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Posted 19/12/2018
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How do we get to a safe, sustainable and beneficial future for CAVs?

This article was written by our Head of Technology, Mark Cracknell, for the for the Transportation-as-a-Service (TaaS) Technology Magazine, click here for the full digital version.

There are many discussions around the benefits of CAVs, with grand promises of saving lives and reducing journey times. Not only will CAVs create a safer future, they will also provide improved mobility for those who can’t drive, multiple environmental benefits and something we all need more of; time.

However, to ensure the success of this connected revolution we will need a cohesive, connected and collaborative ecosystem of technologies, organisations and policies. And not only will CAV need these, it will rely solely on them.

At Meridian we are focusing on leading the world’s self-driving sector from the heart of the UK. We are working with industry, academia and government to demonstrate the UK’s potential and help deliver a connected future. A key part of our work is to pull together a collaborative ecosystem. We want to connect industry leaders from companies around the globe together with policy makers in order to accelerate the future of CAV deployment.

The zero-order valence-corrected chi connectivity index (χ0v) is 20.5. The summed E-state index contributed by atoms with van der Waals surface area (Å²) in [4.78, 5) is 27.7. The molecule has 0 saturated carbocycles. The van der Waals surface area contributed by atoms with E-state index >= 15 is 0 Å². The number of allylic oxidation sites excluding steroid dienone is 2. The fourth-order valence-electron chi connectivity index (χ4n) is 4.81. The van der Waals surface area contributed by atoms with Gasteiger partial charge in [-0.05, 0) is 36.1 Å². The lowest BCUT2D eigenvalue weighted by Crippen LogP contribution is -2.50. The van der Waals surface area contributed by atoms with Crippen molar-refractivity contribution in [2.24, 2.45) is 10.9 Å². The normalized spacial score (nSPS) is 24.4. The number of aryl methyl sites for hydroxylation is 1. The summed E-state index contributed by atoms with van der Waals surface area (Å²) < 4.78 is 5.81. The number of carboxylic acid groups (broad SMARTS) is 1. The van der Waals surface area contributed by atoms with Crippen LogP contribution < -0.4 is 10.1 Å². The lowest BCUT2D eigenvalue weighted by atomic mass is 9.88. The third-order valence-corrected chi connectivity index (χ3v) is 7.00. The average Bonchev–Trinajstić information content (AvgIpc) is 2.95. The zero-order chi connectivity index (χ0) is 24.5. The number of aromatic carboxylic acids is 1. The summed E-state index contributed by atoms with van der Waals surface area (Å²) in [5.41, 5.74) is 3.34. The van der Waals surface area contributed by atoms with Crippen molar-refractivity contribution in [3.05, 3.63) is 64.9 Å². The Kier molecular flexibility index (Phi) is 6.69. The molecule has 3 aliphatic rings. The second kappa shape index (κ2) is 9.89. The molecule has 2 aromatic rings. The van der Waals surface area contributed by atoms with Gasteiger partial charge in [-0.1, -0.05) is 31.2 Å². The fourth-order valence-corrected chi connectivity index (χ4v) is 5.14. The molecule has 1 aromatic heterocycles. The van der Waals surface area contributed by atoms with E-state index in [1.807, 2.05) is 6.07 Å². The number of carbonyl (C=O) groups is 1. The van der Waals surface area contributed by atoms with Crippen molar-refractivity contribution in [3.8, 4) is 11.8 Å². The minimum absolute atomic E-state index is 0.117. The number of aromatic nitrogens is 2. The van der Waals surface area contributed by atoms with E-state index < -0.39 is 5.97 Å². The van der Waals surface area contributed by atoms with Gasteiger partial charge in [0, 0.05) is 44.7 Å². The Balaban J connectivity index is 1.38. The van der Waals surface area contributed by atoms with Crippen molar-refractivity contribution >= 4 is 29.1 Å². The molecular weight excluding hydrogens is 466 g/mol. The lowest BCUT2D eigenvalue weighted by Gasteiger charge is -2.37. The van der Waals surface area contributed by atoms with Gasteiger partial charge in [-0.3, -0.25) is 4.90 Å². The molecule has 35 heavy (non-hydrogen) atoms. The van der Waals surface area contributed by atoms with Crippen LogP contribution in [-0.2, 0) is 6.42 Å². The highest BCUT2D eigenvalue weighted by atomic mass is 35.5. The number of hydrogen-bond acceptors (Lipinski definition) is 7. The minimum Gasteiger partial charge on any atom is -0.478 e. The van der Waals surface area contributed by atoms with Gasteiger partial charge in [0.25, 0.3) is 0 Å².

The ways in which we do this is by creating a comprehensive and accessible development environment in the UK. Many cities around the world are already starting to create test environments for CAVs including MCity in Michigan and AIMS in Melbourne. Each with a specific purpose, will no doubt move CAVs towards a safe deployment. Here in the UK we have created a cluster of test environments which address all the challenges that CAVs could face. All contained within a 2-hour drive, we are working towards a compact, comprehensive and coordinated environment for CAV testing.

In phase 1 we have two complementary public urban testbed environments, a controlled and semi-controlled test environment, and a high-speed limit handling facility. Between them it will provide a comprehensive suite of testbed environments. In addition to this, each testbed is developing simulated and virtual testing capabilities. They are all working together to ensure a connected community for the UK. We are also in the process of evaluating bids to fill in the gaps with two further projects. Meridian Mobility 2, a data exchange project, will facilitate the exchange of data, to test, develop and demonstrate CAV opportunities. Meridian Mobility 3 will deliver further physical test environments for parking, highway and rural environments which will complete the UK’s capability to representatively test any environment around the country and much of the global market.